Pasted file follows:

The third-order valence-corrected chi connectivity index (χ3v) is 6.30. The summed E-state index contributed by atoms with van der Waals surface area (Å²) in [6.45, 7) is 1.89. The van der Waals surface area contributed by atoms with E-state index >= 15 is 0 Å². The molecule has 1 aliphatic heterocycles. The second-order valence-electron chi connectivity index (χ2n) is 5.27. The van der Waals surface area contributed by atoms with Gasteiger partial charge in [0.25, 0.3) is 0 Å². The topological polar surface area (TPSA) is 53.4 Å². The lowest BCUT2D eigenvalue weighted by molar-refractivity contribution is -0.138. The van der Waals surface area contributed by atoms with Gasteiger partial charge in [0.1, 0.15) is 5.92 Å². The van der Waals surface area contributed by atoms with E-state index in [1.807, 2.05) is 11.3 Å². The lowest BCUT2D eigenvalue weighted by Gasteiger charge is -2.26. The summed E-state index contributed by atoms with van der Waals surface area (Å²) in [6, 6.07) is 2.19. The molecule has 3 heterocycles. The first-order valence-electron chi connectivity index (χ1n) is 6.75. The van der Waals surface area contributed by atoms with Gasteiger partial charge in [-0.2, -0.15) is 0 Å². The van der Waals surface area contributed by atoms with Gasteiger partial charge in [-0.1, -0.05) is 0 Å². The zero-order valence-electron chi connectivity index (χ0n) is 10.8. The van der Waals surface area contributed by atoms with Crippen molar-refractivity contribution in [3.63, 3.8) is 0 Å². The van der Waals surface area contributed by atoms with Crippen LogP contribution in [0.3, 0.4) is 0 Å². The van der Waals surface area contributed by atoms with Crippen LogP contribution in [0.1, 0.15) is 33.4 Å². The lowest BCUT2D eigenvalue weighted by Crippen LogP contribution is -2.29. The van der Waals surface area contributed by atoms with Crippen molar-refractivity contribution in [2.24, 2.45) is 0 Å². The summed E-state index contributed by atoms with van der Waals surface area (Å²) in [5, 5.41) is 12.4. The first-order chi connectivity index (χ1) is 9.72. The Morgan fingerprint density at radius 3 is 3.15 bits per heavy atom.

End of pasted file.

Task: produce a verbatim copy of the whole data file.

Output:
The third-order valence-corrected chi connectivity index (χ3v) is 6.30. The summed E-state index contributed by atoms with van der Waals surface area (Å²) in [6.45, 7) is 1.89. The van der Waals surface area contributed by atoms with E-state index >= 15 is 0 Å². The molecule has 1 aliphatic heterocycles. The second-order valence-electron chi connectivity index (χ2n) is 5.27. The van der Waals surface area contributed by atoms with Gasteiger partial charge in [0.25, 0.3) is 0 Å². The topological polar surface area (TPSA) is 53.4 Å². The lowest BCUT2D eigenvalue weighted by molar-refractivity contribution is -0.138. The van der Waals surface area contributed by atoms with Gasteiger partial charge in [0.1, 0.15) is 5.92 Å². The van der Waals surface area contributed by atoms with E-state index in [1.807, 2.05) is 11.3 Å². The lowest BCUT2D eigenvalue weighted by Gasteiger charge is -2.26. The summed E-state index contributed by atoms with van der Waals surface area (Å²) in [6, 6.07) is 2.19. The molecule has 3 heterocycles. The first-order valence-electron chi connectivity index (χ1n) is 6.75. The van der Waals surface area contributed by atoms with Gasteiger partial charge in [-0.2, -0.15) is 0 Å². The van der Waals surface area contributed by atoms with Gasteiger partial charge in [-0.1, -0.05) is 0 Å². The zero-order valence-electron chi connectivity index (χ0n) is 10.8. The van der Waals surface area contributed by atoms with Crippen molar-refractivity contribution in [3.63, 3.8) is 0 Å². The van der Waals surface area contributed by atoms with Crippen LogP contribution in [0.3, 0.4) is 0 Å². The van der Waals surface area contributed by atoms with Crippen LogP contribution in [0.1, 0.15) is 33.4 Å². The lowest BCUT2D eigenvalue weighted by Crippen LogP contribution is -2.29. The van der Waals surface area contributed by atoms with Crippen molar-refractivity contribution in [2.24, 2.45) is 0 Å². The summed E-state index contributed by atoms with van der Waals surface area (Å²) in [5, 5.41) is 12.4. The first-order chi connectivity index (χ1) is 9.72. The Morgan fingerprint density at radius 3 is 3.15 bits per heavy atom.